- Royce’s The World and the Individual (First Series, Lecture I)
- Mellone’s Introductory Textbook of Logic
- Angell’s Psychology
- Mellone and Drummond’s Elements of Psychology
It was also suggested that during the Summer vacation the following texts should be read:
- Bosanquet’s Essentials of Logic
- Stout’s Manual of Psychology
- Royce’s Outlines of Psychology
Although there was a Chair of Philosophy at this time, there nevertheless was not a fully fledged Department of Philosophy. Instead, there was a Department of Mental and Moral Science that encompassed a broad set of disciplines. It might also be of interest to note that, at this time, it was possible to study a preliminary medical course at Rhodes University College. Successful candidates were permitted to proceed into the second year of medical study at scholarship universities, particularly the Universities of Edinburgh, Glasgow, and Aberdeen as well as Trinity College in Dublin. The fee at that time was £55 per term! The Professor of Philosophy, A R Lord, was listed in the University Calendar as: Late lecturer in Politics and Assistant Professor of Moral Philosophy in the University of Aberdeen. Green Moral Philosophy Prizeman (1911) and former Scholar of Balliol College, Oxford. By 1923, Psychology was still taught under the broad rubric of Philosophy but was now considered to be a stand alone subject and had become a two year major. The curriculum was as follows:
- The Outline of General Psychology
- The Psychology of Instincts, Emotions, Sentiments and Will
- The Psychology of Cognition
- Conceptual and Conceptual Intelligence
- Correlation of Thought and Action
- (Stout’s Manual of Psychology was still in use)
Psychology clearly was a growing discipline, and in 1926 Rhodes became the first university to establish an inderpendent psychology Department. It was headed by a Senior Lecturer in the person of Mr N M (Morris) Ramsay, MA (Hons), Glasgow and Cambridge. He was listed as The Edward Caird Prizeman in Mental Philosophy. Late Directorate of Staff Duties, War Office (Education). There was also a single demonstrator Miss D de Graef BA. By this time, the Department of Mental and Moral Science (which was still headed by Professor Lord) had been amalgamated with History and Economics so that there was now a broad cluster of disciplines comprising Philosophy, History, Economics and Psychology.
By 1927, Psychology had become fairly specialized in that there was a different range of ancillary subjects as well as a different psychology curriculum for the Arts and the Science Degrees. For those students enrolled for a BA, BCom and BEcon the curriculum entailed “psychophysiological problems with reference to the nervous system”, “mental processes”, “feelings and emotions”, “instinct”, “attention, perception, memory and conception”, together with a range of concepts associated with the study of intelligence. However, students studying a BSc were able to follow a specialized curriculum under the heading of Experimental Psychology. This curriculum was quite different from the former. It covered areas such as “Introduction to Psychology as an empirical inductive science”, and experiments bearing on the senses were conducted. More particularly, there were courses dealing with the measurement of intelligence as well as Applied Psychology; in particular, Vocational and Industrial Psychology, and Psychoanalysis. The BSc students were also introduced to Psychopathology. At this time (1927) it was also possible to read for an MA in Psychology either through coursework (there were seven papers) or by thesis.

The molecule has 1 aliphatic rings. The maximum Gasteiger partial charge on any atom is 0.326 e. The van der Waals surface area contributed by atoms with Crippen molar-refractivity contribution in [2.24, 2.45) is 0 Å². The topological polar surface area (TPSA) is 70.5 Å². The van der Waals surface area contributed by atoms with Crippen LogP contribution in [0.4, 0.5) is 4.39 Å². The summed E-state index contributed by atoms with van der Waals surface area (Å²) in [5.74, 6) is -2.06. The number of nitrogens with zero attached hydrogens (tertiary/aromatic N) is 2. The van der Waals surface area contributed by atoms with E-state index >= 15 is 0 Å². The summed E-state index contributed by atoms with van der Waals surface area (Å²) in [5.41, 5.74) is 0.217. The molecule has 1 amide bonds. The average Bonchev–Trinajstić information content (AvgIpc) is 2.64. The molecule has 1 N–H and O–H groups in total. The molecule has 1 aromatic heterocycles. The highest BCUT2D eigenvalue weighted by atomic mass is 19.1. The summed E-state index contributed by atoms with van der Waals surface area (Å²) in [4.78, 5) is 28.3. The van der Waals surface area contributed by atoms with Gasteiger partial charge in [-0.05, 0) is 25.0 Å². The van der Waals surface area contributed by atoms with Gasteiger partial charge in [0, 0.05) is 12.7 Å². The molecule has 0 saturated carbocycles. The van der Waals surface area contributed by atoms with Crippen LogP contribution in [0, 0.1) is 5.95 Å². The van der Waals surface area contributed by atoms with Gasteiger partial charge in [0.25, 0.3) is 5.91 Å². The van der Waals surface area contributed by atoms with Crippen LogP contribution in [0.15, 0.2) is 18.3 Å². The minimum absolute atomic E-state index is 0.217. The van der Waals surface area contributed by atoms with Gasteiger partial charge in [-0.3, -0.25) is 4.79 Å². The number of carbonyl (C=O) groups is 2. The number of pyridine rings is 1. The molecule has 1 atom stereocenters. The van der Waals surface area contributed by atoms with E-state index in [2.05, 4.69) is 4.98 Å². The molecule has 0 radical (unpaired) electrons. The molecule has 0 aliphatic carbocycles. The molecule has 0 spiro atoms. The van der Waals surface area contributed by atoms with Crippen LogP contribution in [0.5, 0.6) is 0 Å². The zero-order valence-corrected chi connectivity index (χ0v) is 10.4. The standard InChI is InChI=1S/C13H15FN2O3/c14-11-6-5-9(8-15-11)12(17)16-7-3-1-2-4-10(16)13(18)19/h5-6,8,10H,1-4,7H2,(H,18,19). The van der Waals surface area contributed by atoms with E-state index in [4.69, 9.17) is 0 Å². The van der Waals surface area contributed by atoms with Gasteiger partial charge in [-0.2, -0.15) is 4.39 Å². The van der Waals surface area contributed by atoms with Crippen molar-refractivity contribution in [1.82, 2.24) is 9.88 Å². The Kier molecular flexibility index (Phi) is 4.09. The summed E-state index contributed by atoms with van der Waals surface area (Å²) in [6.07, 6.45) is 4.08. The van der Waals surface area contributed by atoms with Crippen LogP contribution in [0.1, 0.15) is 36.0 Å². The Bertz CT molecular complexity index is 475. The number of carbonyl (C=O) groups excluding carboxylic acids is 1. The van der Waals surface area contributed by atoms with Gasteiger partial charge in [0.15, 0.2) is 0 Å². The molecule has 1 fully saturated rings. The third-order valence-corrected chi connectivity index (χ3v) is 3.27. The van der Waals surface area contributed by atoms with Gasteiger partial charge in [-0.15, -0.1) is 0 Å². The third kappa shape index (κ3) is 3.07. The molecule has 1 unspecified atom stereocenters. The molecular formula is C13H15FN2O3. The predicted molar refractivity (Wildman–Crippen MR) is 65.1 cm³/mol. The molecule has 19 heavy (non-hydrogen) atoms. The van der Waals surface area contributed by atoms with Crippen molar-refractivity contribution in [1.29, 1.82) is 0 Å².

Nineteen Twenty Nine saw Mr Ramsay as still being the Senior Lecturer in Psychology (under the auspices of Professor Lord, the Philosopher) and the filling of a Lectureship not in Psychology but rather in Psychology and Physics. The incumbent, Dr E H Wild, MSc (SA) PhD (London) who had studied in London as a “Union Scholar”, was destined to become the first full Professor of Psychology. The following year (1930) saw the Department of Psychology offering for the first time a syllabus for the Psychology of Education (in the curriculum of the Higher Diploma in Education). Mr Ramsay was transferred from the Psychology Department to the Education Department to work under Professor John Adamson and Mrs G G McKerron, and Dr Wild was elevated to the post of Senior Lecturer in Psychology while Mr Levyno (BA) was promoted from the rank of demonstrator to Assistant Lecturer. Mr J Maxwell, MA, BEd (Edin) was appointed Lecturer in Psychology in late 1939 and he held that post until 1945.